A growing number of economists have warned about a severe recession in the U.S. if the Federal Reserve keeps up its fight against inflation. “Each adverse development in the outside world implies the Fed is going to have to do more in order to bring the situation under control,” said one economist.
Economists Warn of Deep Recession Resulting From Fed’s Response to Inflation
A growing number of economists have warned that the Federal Reserve’s fight against inflation, which remains at the highest level in decades, could lead to a severe recession in the U.S. At the upcoming Federal Open Market Committee (FOMC) meeting Wednesday, the U.S. central bank is expected to raise interest rates by another 75 basis points — the fourth 0.75 percentage point increase in a row. However, several economists cautioned that policymakers’ response to inflation could lead to a more severe downturn for the U.S. economy, the Financial Times reported Tuesday.
“Each adverse [inflation] report and each adverse development in the outside world implies the Fed is going to have to do more in order to bring the situation under control,” David Wilcox, a senior fellow at Peterson Institute for International Economics, was quoted as saying. He added:
Doing more means a higher probability of a recession, and if [it] happens, in all likelihood a deeper recession.
Franklin Templeton Fixed Income Group’s chief investment officer, Sonal Desai, opined: “The reality is we are going to need to see some slowdown in the economy to take some of that demand-side pressure off.”
ING’s chief international economist, James Knightley, warned: “By moving hard and fast, you just naturally have less control.” He elaborated:
The higher the terminal rate, the greater the window for all borrowing costs to continue to rise, [which] does suggest the growing risk of quite a severe downturn.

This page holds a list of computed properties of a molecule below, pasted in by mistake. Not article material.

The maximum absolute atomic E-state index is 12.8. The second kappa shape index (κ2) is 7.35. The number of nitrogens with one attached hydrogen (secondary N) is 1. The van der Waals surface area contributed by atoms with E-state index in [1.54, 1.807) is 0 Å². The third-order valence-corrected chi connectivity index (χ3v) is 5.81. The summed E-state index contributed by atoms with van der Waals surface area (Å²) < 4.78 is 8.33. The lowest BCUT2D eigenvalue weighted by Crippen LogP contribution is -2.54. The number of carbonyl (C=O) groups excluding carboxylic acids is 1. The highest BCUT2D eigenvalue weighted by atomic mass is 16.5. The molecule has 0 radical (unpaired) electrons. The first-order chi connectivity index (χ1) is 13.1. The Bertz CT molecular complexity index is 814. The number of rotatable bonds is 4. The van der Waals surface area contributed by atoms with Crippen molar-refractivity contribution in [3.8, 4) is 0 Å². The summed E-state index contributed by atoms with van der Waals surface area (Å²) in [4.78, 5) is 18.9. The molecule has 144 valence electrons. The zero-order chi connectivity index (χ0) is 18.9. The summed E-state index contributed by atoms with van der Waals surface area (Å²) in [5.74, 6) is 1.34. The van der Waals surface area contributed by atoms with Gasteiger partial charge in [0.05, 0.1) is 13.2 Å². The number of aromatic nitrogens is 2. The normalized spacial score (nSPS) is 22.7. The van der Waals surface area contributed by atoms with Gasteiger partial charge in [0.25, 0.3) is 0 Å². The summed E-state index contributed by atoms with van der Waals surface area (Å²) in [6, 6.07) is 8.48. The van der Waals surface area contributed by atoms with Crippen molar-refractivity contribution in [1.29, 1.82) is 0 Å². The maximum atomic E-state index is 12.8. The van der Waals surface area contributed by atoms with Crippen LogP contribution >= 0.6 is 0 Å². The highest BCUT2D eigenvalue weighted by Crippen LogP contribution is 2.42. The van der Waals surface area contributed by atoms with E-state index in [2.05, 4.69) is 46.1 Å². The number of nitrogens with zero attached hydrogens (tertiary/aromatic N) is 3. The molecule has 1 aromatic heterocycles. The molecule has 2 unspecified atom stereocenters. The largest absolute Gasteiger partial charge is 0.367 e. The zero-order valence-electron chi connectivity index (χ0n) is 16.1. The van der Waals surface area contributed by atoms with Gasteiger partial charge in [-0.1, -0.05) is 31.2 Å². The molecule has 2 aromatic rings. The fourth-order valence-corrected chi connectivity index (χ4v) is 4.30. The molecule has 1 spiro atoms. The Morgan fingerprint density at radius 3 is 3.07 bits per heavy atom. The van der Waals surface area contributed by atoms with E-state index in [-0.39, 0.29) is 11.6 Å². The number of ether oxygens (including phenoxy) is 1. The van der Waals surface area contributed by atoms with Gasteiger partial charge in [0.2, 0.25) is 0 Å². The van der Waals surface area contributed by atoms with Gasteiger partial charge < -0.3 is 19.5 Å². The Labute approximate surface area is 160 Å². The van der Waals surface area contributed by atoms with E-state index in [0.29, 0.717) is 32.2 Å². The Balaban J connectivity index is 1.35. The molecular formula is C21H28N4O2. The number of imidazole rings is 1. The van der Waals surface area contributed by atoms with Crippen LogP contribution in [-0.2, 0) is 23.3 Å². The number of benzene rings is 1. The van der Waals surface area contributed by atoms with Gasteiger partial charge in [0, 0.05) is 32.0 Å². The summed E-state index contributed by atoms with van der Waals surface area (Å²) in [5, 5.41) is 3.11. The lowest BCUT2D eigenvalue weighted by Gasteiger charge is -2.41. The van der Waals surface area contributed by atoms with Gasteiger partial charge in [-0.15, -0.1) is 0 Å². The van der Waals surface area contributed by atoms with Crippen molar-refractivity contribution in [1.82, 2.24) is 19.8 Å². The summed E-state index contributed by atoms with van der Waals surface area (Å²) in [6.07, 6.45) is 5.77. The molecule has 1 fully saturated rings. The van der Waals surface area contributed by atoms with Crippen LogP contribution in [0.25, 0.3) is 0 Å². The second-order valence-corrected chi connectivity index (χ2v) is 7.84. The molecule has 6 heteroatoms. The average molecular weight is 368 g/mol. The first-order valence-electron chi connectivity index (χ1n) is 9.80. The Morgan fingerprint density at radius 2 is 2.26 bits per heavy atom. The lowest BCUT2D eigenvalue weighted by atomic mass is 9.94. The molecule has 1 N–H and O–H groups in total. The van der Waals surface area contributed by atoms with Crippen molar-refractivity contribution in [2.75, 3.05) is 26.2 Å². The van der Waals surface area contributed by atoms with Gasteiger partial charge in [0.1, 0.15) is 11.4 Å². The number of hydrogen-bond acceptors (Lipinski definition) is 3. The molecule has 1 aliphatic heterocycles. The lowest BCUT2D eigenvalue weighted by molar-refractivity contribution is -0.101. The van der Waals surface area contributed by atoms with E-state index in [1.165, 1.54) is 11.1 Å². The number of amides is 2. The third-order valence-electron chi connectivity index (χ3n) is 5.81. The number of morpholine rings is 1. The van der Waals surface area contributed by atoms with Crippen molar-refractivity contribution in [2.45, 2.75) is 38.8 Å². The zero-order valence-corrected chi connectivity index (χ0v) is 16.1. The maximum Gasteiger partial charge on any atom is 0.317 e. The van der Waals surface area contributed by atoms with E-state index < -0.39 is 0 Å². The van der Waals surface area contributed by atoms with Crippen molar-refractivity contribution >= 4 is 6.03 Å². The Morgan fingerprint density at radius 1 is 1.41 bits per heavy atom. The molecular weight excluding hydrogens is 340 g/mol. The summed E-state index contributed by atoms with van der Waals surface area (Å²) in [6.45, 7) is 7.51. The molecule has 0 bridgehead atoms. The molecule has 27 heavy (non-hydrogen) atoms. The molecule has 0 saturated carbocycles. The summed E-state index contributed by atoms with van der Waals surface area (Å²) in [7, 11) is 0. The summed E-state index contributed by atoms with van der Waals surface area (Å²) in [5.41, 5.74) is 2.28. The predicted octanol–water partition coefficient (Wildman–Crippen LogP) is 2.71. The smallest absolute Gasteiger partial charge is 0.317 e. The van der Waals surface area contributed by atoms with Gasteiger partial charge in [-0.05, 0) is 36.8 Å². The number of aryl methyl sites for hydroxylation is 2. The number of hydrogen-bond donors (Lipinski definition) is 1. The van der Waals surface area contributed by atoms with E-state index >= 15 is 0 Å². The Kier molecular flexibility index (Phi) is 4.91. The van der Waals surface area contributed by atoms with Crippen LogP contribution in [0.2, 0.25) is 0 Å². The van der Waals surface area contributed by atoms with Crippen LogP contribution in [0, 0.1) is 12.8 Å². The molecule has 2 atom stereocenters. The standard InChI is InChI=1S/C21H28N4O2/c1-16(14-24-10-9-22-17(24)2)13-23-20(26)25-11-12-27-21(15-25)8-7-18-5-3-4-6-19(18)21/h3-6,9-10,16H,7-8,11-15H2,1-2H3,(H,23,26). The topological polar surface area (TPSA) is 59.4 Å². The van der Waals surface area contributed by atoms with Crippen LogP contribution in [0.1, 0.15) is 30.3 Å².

TD Securities’ global head of rates strategy, Priya Misra, noted: “If you look at the U.S. data, it is very hard to argue why they need to downshift. But the moment you look at the global picture, the U.K. situation should give them caution to downshift without pivoting.”
TS Lombard’s chief U.S. economist, Steve Blitz, explained:
What’s at stake if they make the wrong call is that inflation stays higher, and that means at some point down the road they’ll have to do even more to get inflation back to 2 percent.
Fed Chair Jerome Powell did not rule out the possibility of a recession after the last FOMC meeting in September. “No one knows whether this process will lead to a recession or if so, how significant that recession would be,” he told the press. Powell is also facing political pressure over the Fed’s interest rate hike decisions.
Last week, a survey of 257 economists showed that most believe that global recession is near. Another survey showed that 98% of chief executives are preparing for a U.S. recession. Recently, Rich Dad Poor Dad author Robert Kiyosaki stressed that the Fed’s continued rate hikes would destroy the U.S. economy, leading to market crashes. Economist Peter Schiff similarly warned that the Fed raising interest rates could lead to market crashes, a massive financial crisis, and a severe recession.